Communicating effectively in your home school is not limited to classical discourse like formal speeches or written compositions. Narration is a communication skill that is used in casual conversation more than the other two combined! Think about the countless times during a day that you ask your home school child questions…
- How did you sleep last night?
- What did you dream about?
- What are your plans for study today?
- What was the book about?
- What would you like for dinner?
- How did you spend your free time this afternoon?
- What do you want to be when you grow up?
- What did you learn from your reading?
Home school Moms and Dads are great at asking questions! But the risk with asking open-ended questions is that you’ll get vague responses like “okay” (how did you sleep) “I can’t remember” (what was the book about), and “I don’t know” (what did you learn today). What you want to do as a classical homeschooing parent is draw out your child’s understanding so that he or she is giving you more than one-word grunts. You know that words have the power to change the world, and you want to raise world-changers who are eloquent and persuasive! Train them in giving concise, direct answers so that when they find themselves out in the community and someone asks a question, they are prepared.
So how do you coax your reluctant child to give thoughtful responses to your questions? Socratic dialogue is one method that we use in our home school to great effect. In this post, I’ll show you how I do it using a real-life example from my home school daughter’s high school biology course.
Remember that Courtroom Drama?
Unless you are a practicing attorney, you probably haven’t had a lot of experience in using Socratic dialogue. In fact, attorneys (and some homeschoolers) are the only living Westerners who still use this classical tool. Attorneys receive training in Socratic method in law school where they learn to ask leading questions of a witness.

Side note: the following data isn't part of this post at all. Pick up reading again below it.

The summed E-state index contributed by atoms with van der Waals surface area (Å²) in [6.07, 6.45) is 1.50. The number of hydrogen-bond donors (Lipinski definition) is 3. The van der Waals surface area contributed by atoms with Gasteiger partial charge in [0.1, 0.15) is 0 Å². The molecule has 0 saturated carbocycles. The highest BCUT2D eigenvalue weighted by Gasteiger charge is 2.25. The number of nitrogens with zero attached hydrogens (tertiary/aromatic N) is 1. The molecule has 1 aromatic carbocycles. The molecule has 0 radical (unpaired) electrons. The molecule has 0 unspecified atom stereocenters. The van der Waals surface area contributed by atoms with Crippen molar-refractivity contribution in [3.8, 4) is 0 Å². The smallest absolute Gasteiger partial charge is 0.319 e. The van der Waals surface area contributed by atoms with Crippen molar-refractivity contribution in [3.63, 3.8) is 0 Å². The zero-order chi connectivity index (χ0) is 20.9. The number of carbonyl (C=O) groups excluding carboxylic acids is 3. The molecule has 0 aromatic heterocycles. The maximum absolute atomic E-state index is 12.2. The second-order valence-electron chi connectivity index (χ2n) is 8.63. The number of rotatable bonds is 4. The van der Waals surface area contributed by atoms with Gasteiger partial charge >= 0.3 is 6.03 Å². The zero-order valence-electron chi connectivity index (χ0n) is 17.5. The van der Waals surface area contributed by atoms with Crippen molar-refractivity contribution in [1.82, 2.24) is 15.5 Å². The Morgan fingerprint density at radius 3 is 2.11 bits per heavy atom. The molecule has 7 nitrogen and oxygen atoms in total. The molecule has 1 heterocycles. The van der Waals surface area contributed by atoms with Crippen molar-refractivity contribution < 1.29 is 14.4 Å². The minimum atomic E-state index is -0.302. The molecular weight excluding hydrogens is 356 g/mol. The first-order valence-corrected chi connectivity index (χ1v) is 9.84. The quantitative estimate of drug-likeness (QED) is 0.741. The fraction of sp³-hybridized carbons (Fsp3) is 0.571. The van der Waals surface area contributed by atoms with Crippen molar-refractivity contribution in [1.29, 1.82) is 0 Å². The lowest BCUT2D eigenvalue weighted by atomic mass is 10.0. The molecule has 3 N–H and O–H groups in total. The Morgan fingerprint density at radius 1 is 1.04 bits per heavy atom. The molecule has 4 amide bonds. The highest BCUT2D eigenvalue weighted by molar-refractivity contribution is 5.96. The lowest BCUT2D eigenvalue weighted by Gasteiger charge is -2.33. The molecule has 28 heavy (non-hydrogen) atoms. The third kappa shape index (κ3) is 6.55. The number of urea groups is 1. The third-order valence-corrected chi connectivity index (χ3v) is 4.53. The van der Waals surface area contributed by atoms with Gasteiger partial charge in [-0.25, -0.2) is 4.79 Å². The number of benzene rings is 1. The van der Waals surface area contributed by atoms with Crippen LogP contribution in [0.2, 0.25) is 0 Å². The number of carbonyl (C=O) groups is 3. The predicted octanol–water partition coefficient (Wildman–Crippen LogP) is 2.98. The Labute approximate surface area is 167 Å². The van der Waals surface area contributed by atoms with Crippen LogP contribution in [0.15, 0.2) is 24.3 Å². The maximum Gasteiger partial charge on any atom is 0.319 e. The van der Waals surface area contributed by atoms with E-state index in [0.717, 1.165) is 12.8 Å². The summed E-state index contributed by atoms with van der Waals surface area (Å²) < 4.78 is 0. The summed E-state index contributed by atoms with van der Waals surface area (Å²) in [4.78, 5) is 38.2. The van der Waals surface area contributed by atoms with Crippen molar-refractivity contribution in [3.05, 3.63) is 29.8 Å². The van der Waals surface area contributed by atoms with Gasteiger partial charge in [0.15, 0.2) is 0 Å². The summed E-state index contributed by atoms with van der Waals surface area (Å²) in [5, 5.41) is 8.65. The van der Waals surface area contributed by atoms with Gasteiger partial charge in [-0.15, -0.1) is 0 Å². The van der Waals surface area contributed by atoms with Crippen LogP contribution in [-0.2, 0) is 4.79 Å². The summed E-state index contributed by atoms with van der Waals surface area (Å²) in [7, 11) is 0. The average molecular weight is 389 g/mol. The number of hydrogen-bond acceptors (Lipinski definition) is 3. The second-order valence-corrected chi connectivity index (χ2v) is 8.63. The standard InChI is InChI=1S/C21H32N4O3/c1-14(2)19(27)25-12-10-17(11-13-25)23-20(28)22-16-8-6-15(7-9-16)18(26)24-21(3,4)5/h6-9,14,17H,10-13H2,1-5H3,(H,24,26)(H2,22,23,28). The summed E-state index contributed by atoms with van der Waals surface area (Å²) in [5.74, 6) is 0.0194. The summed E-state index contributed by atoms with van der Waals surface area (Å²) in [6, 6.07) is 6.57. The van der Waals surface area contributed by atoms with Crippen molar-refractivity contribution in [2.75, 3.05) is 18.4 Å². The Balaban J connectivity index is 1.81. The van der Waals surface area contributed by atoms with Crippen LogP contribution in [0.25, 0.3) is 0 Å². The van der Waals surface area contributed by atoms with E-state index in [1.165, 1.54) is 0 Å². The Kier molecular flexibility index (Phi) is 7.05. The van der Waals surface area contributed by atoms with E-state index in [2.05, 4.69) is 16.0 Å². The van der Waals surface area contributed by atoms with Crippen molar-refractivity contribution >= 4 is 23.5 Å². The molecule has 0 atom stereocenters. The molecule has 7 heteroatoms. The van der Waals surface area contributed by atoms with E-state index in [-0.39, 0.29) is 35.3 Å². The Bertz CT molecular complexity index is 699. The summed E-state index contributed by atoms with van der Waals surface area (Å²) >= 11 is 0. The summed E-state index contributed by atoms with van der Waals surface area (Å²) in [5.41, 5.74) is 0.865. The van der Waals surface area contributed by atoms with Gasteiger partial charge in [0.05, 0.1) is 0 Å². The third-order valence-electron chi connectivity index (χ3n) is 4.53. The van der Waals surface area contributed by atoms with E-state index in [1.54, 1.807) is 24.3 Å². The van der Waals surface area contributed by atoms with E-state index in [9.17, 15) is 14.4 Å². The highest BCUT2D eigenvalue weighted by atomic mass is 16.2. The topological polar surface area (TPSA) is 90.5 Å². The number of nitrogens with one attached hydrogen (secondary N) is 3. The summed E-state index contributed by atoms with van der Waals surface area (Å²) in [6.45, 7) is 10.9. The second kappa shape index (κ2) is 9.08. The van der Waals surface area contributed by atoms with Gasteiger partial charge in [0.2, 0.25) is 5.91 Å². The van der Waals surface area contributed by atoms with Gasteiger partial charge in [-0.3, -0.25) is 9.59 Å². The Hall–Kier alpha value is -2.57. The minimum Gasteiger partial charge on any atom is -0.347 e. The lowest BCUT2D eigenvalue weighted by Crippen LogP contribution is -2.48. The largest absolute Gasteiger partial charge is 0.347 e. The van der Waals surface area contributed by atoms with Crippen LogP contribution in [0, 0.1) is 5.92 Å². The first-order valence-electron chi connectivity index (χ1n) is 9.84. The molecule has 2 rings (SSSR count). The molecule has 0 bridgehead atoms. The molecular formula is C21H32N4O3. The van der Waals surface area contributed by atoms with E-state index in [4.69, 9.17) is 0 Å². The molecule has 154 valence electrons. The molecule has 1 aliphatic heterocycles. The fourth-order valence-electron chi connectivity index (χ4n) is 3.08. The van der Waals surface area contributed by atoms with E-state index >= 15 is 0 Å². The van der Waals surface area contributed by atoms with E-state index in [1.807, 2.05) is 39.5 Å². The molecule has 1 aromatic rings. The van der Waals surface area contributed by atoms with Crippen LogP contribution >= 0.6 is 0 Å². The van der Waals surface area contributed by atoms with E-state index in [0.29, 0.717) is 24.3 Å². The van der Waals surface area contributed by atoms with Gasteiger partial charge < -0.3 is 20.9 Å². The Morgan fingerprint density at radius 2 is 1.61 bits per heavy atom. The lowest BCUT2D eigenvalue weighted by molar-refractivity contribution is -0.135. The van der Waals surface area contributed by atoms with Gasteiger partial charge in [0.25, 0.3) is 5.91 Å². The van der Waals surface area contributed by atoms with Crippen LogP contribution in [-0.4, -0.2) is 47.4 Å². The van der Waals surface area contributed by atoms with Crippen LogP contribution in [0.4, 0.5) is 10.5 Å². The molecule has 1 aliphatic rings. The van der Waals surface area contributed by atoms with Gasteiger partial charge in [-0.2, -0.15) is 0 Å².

If you have ever been to a legal deposition or watched a courtroom drama, you know that a good prosecutor asks leading questions. In preparation for the trial, the attorney “deposes” the witness. In a deposition, the attorney asks the witness pertinent questions under oath, and a court transcript is created which both the defending and prosecuting teams receive. In deposing the witness, the attorney is trying to arrive at the facts of the case. These facts are the basis for the trial, and a skillful attorney will use these facts in asking leading questions of the witness so that the witness gives him the answers that he wants. Facts are the starting point for your Socratic dialogue preparation, too.
What are the FACTS?
Just like the attorney, you need to know the facts before you can ask useful leading questions. Unless you are already an expert on the subject matter, you need to read the home school material along with your child. Now I am not saying that you have to read every single word that the child reads; if you have more than one child, the task of keeping up with all of the weekly reading assignments plus all of your other family responsibilities would be overwhelming! Be selective. You might choose one subtopic from your teenage daughter’s high school science reading, one chapter from your preteen son’s history reading, and one picture story book to read with your youngest child. (By the way, the Socratic method works well with both fiction or nonfiction.)